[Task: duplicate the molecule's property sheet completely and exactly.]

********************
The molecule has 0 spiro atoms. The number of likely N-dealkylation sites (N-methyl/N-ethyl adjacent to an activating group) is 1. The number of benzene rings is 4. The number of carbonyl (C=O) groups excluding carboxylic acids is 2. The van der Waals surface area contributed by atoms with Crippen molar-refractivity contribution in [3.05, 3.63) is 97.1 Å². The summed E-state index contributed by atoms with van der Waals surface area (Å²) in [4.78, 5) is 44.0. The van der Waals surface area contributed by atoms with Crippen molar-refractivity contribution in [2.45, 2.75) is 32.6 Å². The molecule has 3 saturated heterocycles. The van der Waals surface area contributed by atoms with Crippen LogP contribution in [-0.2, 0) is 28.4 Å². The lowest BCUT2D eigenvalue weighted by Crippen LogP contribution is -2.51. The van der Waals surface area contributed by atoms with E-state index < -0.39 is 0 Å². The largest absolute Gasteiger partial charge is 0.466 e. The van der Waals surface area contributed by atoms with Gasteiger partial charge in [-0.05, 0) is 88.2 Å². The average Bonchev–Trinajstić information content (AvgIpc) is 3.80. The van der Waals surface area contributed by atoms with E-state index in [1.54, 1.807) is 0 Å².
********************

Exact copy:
The molecule has 0 spiro atoms. The number of likely N-dealkylation sites (N-methyl/N-ethyl adjacent to an activating group) is 1. The number of benzene rings is 4. The number of carbonyl (C=O) groups excluding carboxylic acids is 2. The van der Waals surface area contributed by atoms with Crippen molar-refractivity contribution in [3.05, 3.63) is 97.1 Å². The summed E-state index contributed by atoms with van der Waals surface area (Å²) in [4.78, 5) is 44.0. The van der Waals surface area contributed by atoms with Crippen molar-refractivity contribution in [2.45, 2.75) is 32.6 Å². The molecule has 3 saturated heterocycles. The van der Waals surface area contributed by atoms with Crippen LogP contribution in [-0.2, 0) is 28.4 Å². The lowest BCUT2D eigenvalue weighted by Crippen LogP contribution is -2.51. The van der Waals surface area contributed by atoms with E-state index < -0.39 is 0 Å². The largest absolute Gasteiger partial charge is 0.466 e. The van der Waals surface area contributed by atoms with Gasteiger partial charge in [-0.05, 0) is 88.2 Å². The average Bonchev–Trinajstić information content (AvgIpc) is 3.80. The van der Waals surface area contributed by atoms with E-state index in [1.54, 1.807) is 0 Å².